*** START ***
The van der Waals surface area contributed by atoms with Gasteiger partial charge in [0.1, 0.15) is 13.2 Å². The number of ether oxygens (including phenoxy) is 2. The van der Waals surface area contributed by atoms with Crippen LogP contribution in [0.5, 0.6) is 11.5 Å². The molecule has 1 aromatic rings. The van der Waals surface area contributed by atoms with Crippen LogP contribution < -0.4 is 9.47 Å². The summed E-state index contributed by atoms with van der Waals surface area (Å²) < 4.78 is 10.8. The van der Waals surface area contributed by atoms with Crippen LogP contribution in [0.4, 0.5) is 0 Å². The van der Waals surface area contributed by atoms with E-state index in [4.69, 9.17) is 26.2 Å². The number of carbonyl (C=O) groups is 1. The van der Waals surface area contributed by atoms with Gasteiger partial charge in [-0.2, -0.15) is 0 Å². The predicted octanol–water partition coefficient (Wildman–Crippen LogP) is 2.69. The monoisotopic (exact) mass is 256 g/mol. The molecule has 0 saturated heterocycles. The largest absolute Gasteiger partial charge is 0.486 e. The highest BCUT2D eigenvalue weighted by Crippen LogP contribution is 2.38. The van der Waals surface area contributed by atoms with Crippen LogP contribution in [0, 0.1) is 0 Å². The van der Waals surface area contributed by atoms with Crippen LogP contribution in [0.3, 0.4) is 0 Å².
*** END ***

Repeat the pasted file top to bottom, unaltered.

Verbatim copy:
The van der Waals surface area contributed by atoms with Gasteiger partial charge in [0.1, 0.15) is 13.2 Å². The number of ether oxygens (including phenoxy) is 2. The van der Waals surface area contributed by atoms with Crippen LogP contribution in [0.5, 0.6) is 11.5 Å². The molecule has 1 aromatic rings. The van der Waals surface area contributed by atoms with Crippen LogP contribution < -0.4 is 9.47 Å². The summed E-state index contributed by atoms with van der Waals surface area (Å²) < 4.78 is 10.8. The van der Waals surface area contributed by atoms with Crippen LogP contribution in [0.4, 0.5) is 0 Å². The van der Waals surface area contributed by atoms with E-state index in [4.69, 9.17) is 26.2 Å². The number of carbonyl (C=O) groups is 1. The van der Waals surface area contributed by atoms with Gasteiger partial charge in [-0.2, -0.15) is 0 Å². The predicted octanol–water partition coefficient (Wildman–Crippen LogP) is 2.69. The monoisotopic (exact) mass is 256 g/mol. The molecule has 0 saturated heterocycles. The largest absolute Gasteiger partial charge is 0.486 e. The highest BCUT2D eigenvalue weighted by Crippen LogP contribution is 2.38. The van der Waals surface area contributed by atoms with Crippen LogP contribution in [0, 0.1) is 0 Å². The van der Waals surface area contributed by atoms with Crippen LogP contribution in [0.3, 0.4) is 0 Å².